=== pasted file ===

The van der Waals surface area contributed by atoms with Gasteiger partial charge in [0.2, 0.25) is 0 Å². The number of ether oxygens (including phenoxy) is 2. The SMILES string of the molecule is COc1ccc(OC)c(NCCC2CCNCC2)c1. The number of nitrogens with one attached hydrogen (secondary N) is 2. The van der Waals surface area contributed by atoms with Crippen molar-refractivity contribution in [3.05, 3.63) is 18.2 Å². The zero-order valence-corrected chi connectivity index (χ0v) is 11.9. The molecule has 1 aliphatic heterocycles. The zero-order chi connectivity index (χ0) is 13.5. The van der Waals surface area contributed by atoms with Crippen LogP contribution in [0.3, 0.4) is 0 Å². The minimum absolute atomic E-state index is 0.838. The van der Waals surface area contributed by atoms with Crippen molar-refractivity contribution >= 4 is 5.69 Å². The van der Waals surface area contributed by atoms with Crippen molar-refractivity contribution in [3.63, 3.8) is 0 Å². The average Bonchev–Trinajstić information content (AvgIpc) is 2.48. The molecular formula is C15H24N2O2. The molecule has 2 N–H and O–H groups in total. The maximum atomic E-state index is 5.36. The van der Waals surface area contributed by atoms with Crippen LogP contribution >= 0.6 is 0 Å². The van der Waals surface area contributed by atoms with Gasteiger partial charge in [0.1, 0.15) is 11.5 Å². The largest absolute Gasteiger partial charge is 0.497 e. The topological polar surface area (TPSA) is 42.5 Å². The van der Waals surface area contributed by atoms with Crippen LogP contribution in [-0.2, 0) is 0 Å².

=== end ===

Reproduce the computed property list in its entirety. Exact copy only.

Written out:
The van der Waals surface area contributed by atoms with Gasteiger partial charge in [0.2, 0.25) is 0 Å². The number of ether oxygens (including phenoxy) is 2. The SMILES string of the molecule is COc1ccc(OC)c(NCCC2CCNCC2)c1. The number of nitrogens with one attached hydrogen (secondary N) is 2. The van der Waals surface area contributed by atoms with Crippen molar-refractivity contribution in [3.05, 3.63) is 18.2 Å². The zero-order valence-corrected chi connectivity index (χ0v) is 11.9. The molecule has 1 aliphatic heterocycles. The zero-order chi connectivity index (χ0) is 13.5. The van der Waals surface area contributed by atoms with Crippen LogP contribution in [0.3, 0.4) is 0 Å². The minimum absolute atomic E-state index is 0.838. The van der Waals surface area contributed by atoms with Crippen molar-refractivity contribution >= 4 is 5.69 Å². The van der Waals surface area contributed by atoms with Crippen molar-refractivity contribution in [3.63, 3.8) is 0 Å². The average Bonchev–Trinajstić information content (AvgIpc) is 2.48. The molecular formula is C15H24N2O2. The molecule has 2 N–H and O–H groups in total. The maximum atomic E-state index is 5.36. The van der Waals surface area contributed by atoms with Crippen LogP contribution >= 0.6 is 0 Å². The van der Waals surface area contributed by atoms with Gasteiger partial charge in [0.1, 0.15) is 11.5 Å². The largest absolute Gasteiger partial charge is 0.497 e. The topological polar surface area (TPSA) is 42.5 Å². The van der Waals surface area contributed by atoms with Crippen LogP contribution in [-0.2, 0) is 0 Å².